The days get closer until Ring of Honor and New Japan Pro Wrestling (NJPW) make history hosting G1 Supercard inside a sold-out Madison Square Garden this Friday, April 6. It's a career-defining experience for not only the stars lacing up the boots, but those behind the scenes who helped the seemingly impossible possible.

One of them is ROH Chief Operating Officer (COO) Joe Koff, a lifelong fan who has been there every step of the way in recent years for the company's milestones. Ahead of the potential game-changing event, the exec sat down to field questions for an exclusive interview. G1 Supercard takes place 7 p.m. ET Saturday, April 6 live on Pay-Per-View and streaming through the FITE TV and HonorClub.

With this momentous occasion becoming more real to you as the days get closer, take me back to the beginning. The fact Madison Square Garden was open WrestleMania weekend and the possibility that it wasn't going to happen. Then it was confirmed. What have your emotions been on this roller coaster ride getting to making this reality?

It's almost surreal to me that we're going to be presenting Ring of Honor in what I consider hallowed hallways. I spent so much of my youth, I'm talking in the old building, the new building, watching wrestling in Madison Square Garden. To think we will be the presenting show Saturday night. It's surreal. It's also excitedly scary because so much was involved. The securing of the building seems so long ago now. I think it was months and months ago now we got the building and sold the tickets and been so fortunate the way it did. Ever since then, it's been planning. Planning for the show. Making sure we deliver what our fans expect and what our fans come to expect. I think we always under-promise and over-deliver on the shows. I think this will be no different. As I look at the lineup and know what is going on in the background, I think this is going to be an amazing night for wrestling fans everywhere.

There is already that historical element of being there. Now you have the card just about finalized. What do you think about the card? I don't know if a lot of people expected different names in some spots, but in the main event you have Jay Lethal, Marty Scurll and Matt Taven. Guys who have really put in the work in the last couple of years. Now being able to reward them on this level and giving them this responsibility.

It's a testament to our wrestlers. One of the things that is special on a night like this is we're giving them the opportunity to perform on not necessarily one of the biggest crowds they performed before, but certainly on the biggest wrestling stage they can perform. They earned it. Jay Lethal has probably been one of the greatest Ring of Honor champions in the history of the promotion. I don't think anyone would dispute that. Certainly, from longevity and who he has had to face and his opponents. He carries that mantle very seriously. Matt Taven has been chasing this title as long as I can remember. I remember watching them in a cage match for the TV title in Brooklyn at the Mets farm team there. You can just see what these two had in store for each other and how they compete. Marty has also risen through our ranks. He is an incredibly gifted performer who I think has beaten each in different scenarios. So, they are the likely and right three to be fighting for that championship match.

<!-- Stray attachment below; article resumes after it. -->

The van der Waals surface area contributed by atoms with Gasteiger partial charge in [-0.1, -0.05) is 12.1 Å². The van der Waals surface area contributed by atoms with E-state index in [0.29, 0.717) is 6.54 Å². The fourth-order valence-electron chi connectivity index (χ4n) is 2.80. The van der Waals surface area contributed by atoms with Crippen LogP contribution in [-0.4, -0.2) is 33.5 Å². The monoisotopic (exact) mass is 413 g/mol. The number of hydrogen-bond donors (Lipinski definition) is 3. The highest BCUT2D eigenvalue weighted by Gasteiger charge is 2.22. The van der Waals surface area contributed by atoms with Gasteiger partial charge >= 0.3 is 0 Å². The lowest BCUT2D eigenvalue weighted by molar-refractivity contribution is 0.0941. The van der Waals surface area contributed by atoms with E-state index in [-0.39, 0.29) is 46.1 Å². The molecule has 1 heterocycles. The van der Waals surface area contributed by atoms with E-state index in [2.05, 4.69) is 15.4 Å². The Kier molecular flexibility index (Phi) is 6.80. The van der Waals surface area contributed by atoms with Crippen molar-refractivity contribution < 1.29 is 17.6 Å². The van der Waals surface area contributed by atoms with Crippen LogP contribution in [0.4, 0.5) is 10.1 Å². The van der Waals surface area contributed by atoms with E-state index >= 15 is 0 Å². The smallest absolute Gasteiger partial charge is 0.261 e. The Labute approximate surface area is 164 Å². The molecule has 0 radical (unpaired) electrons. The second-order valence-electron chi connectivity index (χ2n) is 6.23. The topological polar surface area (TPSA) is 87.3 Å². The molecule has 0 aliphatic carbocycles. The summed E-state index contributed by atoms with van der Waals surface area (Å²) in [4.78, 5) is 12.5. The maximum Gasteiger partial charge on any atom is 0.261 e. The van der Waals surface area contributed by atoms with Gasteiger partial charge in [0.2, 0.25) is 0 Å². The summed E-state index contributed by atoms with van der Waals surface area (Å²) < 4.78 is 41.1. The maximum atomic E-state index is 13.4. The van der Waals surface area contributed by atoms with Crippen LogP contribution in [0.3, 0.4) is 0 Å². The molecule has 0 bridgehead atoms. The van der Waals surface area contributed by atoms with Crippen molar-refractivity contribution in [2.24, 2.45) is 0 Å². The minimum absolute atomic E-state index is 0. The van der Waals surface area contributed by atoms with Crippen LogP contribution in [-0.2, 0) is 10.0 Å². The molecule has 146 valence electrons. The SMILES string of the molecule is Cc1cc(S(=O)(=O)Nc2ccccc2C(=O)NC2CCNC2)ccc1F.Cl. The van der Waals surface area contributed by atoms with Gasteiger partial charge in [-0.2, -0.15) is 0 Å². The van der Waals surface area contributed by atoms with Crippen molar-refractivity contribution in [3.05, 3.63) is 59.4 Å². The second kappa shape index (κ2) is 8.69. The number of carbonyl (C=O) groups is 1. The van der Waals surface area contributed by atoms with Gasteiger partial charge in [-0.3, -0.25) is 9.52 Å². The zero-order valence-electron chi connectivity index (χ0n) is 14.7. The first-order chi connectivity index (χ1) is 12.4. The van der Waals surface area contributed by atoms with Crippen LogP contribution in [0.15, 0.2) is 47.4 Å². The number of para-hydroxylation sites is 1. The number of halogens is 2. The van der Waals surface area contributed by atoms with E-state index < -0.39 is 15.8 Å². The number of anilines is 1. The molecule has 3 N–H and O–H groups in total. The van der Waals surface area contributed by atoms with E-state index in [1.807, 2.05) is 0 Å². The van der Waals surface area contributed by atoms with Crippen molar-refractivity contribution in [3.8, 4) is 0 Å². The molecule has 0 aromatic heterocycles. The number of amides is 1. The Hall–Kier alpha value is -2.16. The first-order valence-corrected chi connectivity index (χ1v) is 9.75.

As far as the setup of the arena, is there anything we can expect presentation-wise that might be different than any other Ring of Honor show we've seen?

I think it will probably be bigger because the stage is bigger, but I think the people are coming to see the wrestling. We will have all the right effects and right entrances. I've seen the plans. I think they are going to be really aesthetically pleasing and fit the evening. It's really about the wrestling. I have no trepidation of what that is going to be. It's going to be the highest level of artistry, integrity, athleticism. I think every match will be terrific. Each one will try to get to that point where they have the best match. When you have eight or nine people competing for what the best match is, I think the level of wrestling is going to be off the charts.

As far as the future holds, you have the Dojo when it comes to bringing new talent up. The landscape of pro wrestling has changed so much, even in the past year you have All Elite Wrestling coming together. A lot of names worked for Ring of Honor and formed this from the ground up. I'm sure you have a great working relationship with those guys still. But when it comes to keeping talent, recruiting talent, what are the challenges right now?

I think this is a fabulous time for wrestlers and a fabulous time for fans. I think the level of competition and athlete has never been higher. AEW is certainly new on the scene. We like to take some credit for at least some of the genesis of all of this. I think Cody and the Young Bucks were terrific when they worked here and will be terrific there. They are terrific guys and smart guys as this organization appears to be set up. I remember when we came on and another promotion came in and another. Wrestling is unique in that. We'll always be faced with competitive situations. You just have to stay the course. The one thing I'm proud of Ring of Honor and the way we operate is we're really focused on our product. What other people do may be good for there business, but it's not necessarily something I can control or have an impact on, pun intended. I think we stay what we do and hope we provide the environment and experience for the fan that keeps them coming. Ring of Honor has lost lots of talent over the years. We can go through it. All you have to do is go Sunday night out to MetLife. You're going to see a lot of stars from Ring of Honor. Yet this one of our biggest 18 months ever in the company.

I think one of the great things about Ring of Honor is you've always stayed the course. You've always taken steps forward. Maybe not the biggest steps, but always forward.